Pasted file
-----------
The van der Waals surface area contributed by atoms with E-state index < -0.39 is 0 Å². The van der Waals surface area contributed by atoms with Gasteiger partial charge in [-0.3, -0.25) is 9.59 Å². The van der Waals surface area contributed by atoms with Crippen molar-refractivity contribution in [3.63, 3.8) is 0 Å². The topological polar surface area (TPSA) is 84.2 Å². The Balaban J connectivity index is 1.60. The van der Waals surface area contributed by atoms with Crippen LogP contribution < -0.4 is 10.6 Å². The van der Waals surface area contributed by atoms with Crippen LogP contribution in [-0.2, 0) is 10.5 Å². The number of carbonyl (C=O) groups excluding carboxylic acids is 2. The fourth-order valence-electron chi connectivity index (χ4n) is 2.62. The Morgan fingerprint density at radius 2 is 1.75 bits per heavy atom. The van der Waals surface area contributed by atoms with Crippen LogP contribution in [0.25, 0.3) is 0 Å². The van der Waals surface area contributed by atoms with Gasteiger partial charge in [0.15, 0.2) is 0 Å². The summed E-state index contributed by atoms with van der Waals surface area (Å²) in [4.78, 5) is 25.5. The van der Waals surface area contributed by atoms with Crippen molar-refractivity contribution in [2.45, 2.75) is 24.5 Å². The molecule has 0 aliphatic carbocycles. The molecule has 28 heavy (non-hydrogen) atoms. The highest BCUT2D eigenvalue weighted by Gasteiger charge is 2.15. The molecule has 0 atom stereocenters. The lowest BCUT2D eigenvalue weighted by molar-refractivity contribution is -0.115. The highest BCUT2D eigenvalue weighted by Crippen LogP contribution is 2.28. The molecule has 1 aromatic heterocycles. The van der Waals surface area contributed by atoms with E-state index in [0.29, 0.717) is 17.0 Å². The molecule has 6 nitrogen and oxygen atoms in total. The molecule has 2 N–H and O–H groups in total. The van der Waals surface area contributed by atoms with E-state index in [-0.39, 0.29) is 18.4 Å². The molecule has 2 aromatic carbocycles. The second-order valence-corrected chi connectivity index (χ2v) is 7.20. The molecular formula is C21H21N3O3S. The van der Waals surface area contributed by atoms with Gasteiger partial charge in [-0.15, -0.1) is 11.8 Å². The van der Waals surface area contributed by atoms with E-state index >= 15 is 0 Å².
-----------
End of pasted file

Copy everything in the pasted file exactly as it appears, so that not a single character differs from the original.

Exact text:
The van der Waals surface area contributed by atoms with E-state index < -0.39 is 0 Å². The van der Waals surface area contributed by atoms with Gasteiger partial charge in [-0.3, -0.25) is 9.59 Å². The van der Waals surface area contributed by atoms with Crippen molar-refractivity contribution in [3.63, 3.8) is 0 Å². The topological polar surface area (TPSA) is 84.2 Å². The Balaban J connectivity index is 1.60. The van der Waals surface area contributed by atoms with Crippen LogP contribution < -0.4 is 10.6 Å². The van der Waals surface area contributed by atoms with Crippen LogP contribution in [-0.2, 0) is 10.5 Å². The number of carbonyl (C=O) groups excluding carboxylic acids is 2. The fourth-order valence-electron chi connectivity index (χ4n) is 2.62. The Morgan fingerprint density at radius 2 is 1.75 bits per heavy atom. The van der Waals surface area contributed by atoms with Crippen LogP contribution in [0.25, 0.3) is 0 Å². The van der Waals surface area contributed by atoms with Gasteiger partial charge in [0.15, 0.2) is 0 Å². The summed E-state index contributed by atoms with van der Waals surface area (Å²) in [4.78, 5) is 25.5. The van der Waals surface area contributed by atoms with Crippen molar-refractivity contribution in [2.45, 2.75) is 24.5 Å². The molecule has 0 aliphatic carbocycles. The molecule has 28 heavy (non-hydrogen) atoms. The highest BCUT2D eigenvalue weighted by Gasteiger charge is 2.15. The molecule has 0 atom stereocenters. The lowest BCUT2D eigenvalue weighted by molar-refractivity contribution is -0.115. The highest BCUT2D eigenvalue weighted by Crippen LogP contribution is 2.28. The molecule has 1 aromatic heterocycles. The van der Waals surface area contributed by atoms with E-state index in [0.29, 0.717) is 17.0 Å². The molecule has 6 nitrogen and oxygen atoms in total. The molecule has 2 N–H and O–H groups in total. The van der Waals surface area contributed by atoms with E-state index in [-0.39, 0.29) is 18.4 Å². The molecule has 2 aromatic carbocycles. The second-order valence-corrected chi connectivity index (χ2v) is 7.20. The molecular formula is C21H21N3O3S. The van der Waals surface area contributed by atoms with Gasteiger partial charge in [-0.15, -0.1) is 11.8 Å². The van der Waals surface area contributed by atoms with E-state index >= 15 is 0 Å².